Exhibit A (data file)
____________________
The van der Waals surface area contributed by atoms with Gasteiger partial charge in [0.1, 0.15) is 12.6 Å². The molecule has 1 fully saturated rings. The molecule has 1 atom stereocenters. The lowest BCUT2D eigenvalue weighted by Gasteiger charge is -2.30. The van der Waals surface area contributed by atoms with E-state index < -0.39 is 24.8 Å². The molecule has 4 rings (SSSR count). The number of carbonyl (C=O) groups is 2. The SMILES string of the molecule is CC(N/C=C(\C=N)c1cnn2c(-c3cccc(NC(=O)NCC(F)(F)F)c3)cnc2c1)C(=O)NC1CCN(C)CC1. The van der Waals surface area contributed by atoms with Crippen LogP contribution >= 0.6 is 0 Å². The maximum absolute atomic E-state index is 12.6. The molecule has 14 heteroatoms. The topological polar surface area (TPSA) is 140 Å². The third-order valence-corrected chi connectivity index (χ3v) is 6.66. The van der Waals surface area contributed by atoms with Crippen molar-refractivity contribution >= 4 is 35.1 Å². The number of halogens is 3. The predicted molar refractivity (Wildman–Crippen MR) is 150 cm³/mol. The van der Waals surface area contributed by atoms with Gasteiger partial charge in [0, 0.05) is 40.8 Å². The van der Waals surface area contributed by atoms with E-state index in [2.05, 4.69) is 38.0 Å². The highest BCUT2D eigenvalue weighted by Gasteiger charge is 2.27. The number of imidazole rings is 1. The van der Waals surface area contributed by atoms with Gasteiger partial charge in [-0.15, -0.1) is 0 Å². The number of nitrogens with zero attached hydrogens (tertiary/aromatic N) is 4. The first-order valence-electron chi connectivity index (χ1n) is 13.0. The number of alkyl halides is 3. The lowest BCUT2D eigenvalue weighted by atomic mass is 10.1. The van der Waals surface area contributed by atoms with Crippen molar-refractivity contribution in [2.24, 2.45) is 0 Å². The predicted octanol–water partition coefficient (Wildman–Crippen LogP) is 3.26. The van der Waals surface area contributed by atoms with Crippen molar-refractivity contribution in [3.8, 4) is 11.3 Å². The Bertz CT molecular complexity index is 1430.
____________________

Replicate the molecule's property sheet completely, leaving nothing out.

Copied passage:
The van der Waals surface area contributed by atoms with Gasteiger partial charge in [0.1, 0.15) is 12.6 Å². The molecule has 1 fully saturated rings. The molecule has 1 atom stereocenters. The lowest BCUT2D eigenvalue weighted by Gasteiger charge is -2.30. The van der Waals surface area contributed by atoms with E-state index < -0.39 is 24.8 Å². The molecule has 4 rings (SSSR count). The number of carbonyl (C=O) groups is 2. The SMILES string of the molecule is CC(N/C=C(\C=N)c1cnn2c(-c3cccc(NC(=O)NCC(F)(F)F)c3)cnc2c1)C(=O)NC1CCN(C)CC1. The van der Waals surface area contributed by atoms with Crippen LogP contribution >= 0.6 is 0 Å². The maximum absolute atomic E-state index is 12.6. The molecule has 14 heteroatoms. The topological polar surface area (TPSA) is 140 Å². The third-order valence-corrected chi connectivity index (χ3v) is 6.66. The van der Waals surface area contributed by atoms with Crippen molar-refractivity contribution >= 4 is 35.1 Å². The number of halogens is 3. The predicted molar refractivity (Wildman–Crippen MR) is 150 cm³/mol. The van der Waals surface area contributed by atoms with Gasteiger partial charge in [0, 0.05) is 40.8 Å². The van der Waals surface area contributed by atoms with E-state index in [2.05, 4.69) is 38.0 Å². The highest BCUT2D eigenvalue weighted by Gasteiger charge is 2.27. The number of imidazole rings is 1. The van der Waals surface area contributed by atoms with Gasteiger partial charge in [-0.15, -0.1) is 0 Å². The number of nitrogens with zero attached hydrogens (tertiary/aromatic N) is 4. The first-order valence-electron chi connectivity index (χ1n) is 13.0. The number of alkyl halides is 3. The lowest BCUT2D eigenvalue weighted by atomic mass is 10.1. The van der Waals surface area contributed by atoms with Crippen molar-refractivity contribution in [2.24, 2.45) is 0 Å². The predicted octanol–water partition coefficient (Wildman–Crippen LogP) is 3.26. The van der Waals surface area contributed by atoms with Crippen molar-refractivity contribution in [3.8, 4) is 11.3 Å². The Bertz CT molecular complexity index is 1430.